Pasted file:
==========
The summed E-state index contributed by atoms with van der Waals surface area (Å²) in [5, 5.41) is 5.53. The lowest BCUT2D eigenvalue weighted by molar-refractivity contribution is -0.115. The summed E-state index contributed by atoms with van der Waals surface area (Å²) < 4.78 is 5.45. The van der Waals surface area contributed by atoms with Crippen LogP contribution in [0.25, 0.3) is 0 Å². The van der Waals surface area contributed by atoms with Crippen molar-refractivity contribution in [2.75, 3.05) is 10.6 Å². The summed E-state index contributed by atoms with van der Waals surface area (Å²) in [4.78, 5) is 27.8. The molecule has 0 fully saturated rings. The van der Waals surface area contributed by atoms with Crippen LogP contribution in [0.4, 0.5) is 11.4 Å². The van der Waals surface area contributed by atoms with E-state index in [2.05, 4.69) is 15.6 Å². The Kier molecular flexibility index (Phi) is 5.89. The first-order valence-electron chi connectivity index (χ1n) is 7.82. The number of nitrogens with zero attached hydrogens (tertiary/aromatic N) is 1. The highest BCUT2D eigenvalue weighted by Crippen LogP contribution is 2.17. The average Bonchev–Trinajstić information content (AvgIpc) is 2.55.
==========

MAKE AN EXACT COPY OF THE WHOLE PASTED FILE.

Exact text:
The summed E-state index contributed by atoms with van der Waals surface area (Å²) in [5, 5.41) is 5.53. The lowest BCUT2D eigenvalue weighted by molar-refractivity contribution is -0.115. The summed E-state index contributed by atoms with van der Waals surface area (Å²) < 4.78 is 5.45. The van der Waals surface area contributed by atoms with Crippen LogP contribution in [0.25, 0.3) is 0 Å². The van der Waals surface area contributed by atoms with Crippen molar-refractivity contribution in [2.75, 3.05) is 10.6 Å². The summed E-state index contributed by atoms with van der Waals surface area (Å²) in [4.78, 5) is 27.8. The molecule has 0 fully saturated rings. The van der Waals surface area contributed by atoms with Crippen LogP contribution in [0.4, 0.5) is 11.4 Å². The van der Waals surface area contributed by atoms with E-state index in [2.05, 4.69) is 15.6 Å². The Kier molecular flexibility index (Phi) is 5.89. The first-order valence-electron chi connectivity index (χ1n) is 7.82. The number of nitrogens with zero attached hydrogens (tertiary/aromatic N) is 1. The highest BCUT2D eigenvalue weighted by Crippen LogP contribution is 2.17. The average Bonchev–Trinajstić information content (AvgIpc) is 2.55.